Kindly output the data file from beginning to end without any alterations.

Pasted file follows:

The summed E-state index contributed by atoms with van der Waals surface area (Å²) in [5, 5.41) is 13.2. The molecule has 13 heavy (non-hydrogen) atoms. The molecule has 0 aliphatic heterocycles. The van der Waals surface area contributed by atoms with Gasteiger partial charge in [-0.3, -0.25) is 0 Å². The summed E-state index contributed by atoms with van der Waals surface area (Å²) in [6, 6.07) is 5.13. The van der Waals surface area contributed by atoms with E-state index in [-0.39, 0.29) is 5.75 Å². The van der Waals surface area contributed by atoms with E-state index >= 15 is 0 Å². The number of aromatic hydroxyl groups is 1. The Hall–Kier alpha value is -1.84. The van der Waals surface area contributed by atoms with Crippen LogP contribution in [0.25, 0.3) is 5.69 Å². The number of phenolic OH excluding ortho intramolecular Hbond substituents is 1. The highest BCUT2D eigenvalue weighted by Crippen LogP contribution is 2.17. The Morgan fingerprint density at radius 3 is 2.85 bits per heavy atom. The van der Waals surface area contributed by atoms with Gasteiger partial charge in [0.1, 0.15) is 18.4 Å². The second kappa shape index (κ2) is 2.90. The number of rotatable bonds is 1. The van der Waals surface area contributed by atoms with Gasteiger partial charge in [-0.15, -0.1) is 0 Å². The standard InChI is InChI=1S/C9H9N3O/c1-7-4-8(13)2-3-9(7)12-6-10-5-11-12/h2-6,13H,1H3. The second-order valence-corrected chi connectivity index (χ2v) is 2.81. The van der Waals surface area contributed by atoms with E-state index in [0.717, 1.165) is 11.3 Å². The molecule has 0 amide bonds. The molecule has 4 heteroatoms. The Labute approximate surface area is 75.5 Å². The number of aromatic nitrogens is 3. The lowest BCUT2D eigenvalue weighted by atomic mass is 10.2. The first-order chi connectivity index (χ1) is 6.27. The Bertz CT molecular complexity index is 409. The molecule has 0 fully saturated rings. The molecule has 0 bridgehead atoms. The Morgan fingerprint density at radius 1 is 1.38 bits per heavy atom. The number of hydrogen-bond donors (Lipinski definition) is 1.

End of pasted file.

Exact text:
The summed E-state index contributed by atoms with van der Waals surface area (Å²) in [5, 5.41) is 13.2. The molecule has 13 heavy (non-hydrogen) atoms. The molecule has 0 aliphatic heterocycles. The van der Waals surface area contributed by atoms with Gasteiger partial charge in [-0.3, -0.25) is 0 Å². The summed E-state index contributed by atoms with van der Waals surface area (Å²) in [6, 6.07) is 5.13. The van der Waals surface area contributed by atoms with E-state index in [-0.39, 0.29) is 5.75 Å². The van der Waals surface area contributed by atoms with E-state index >= 15 is 0 Å². The number of aromatic hydroxyl groups is 1. The Hall–Kier alpha value is -1.84. The van der Waals surface area contributed by atoms with Crippen LogP contribution in [0.25, 0.3) is 5.69 Å². The number of phenolic OH excluding ortho intramolecular Hbond substituents is 1. The highest BCUT2D eigenvalue weighted by Crippen LogP contribution is 2.17. The Morgan fingerprint density at radius 3 is 2.85 bits per heavy atom. The van der Waals surface area contributed by atoms with Gasteiger partial charge in [0.1, 0.15) is 18.4 Å². The second kappa shape index (κ2) is 2.90. The number of rotatable bonds is 1. The van der Waals surface area contributed by atoms with Gasteiger partial charge in [-0.15, -0.1) is 0 Å². The standard InChI is InChI=1S/C9H9N3O/c1-7-4-8(13)2-3-9(7)12-6-10-5-11-12/h2-6,13H,1H3. The second-order valence-corrected chi connectivity index (χ2v) is 2.81. The van der Waals surface area contributed by atoms with E-state index in [0.717, 1.165) is 11.3 Å². The molecule has 0 amide bonds. The molecule has 4 heteroatoms. The Labute approximate surface area is 75.5 Å². The number of aromatic nitrogens is 3. The lowest BCUT2D eigenvalue weighted by atomic mass is 10.2. The first-order chi connectivity index (χ1) is 6.27. The Bertz CT molecular complexity index is 409. The molecule has 0 fully saturated rings. The molecule has 0 bridgehead atoms. The Morgan fingerprint density at radius 1 is 1.38 bits per heavy atom. The number of hydrogen-bond donors (Lipinski definition) is 1.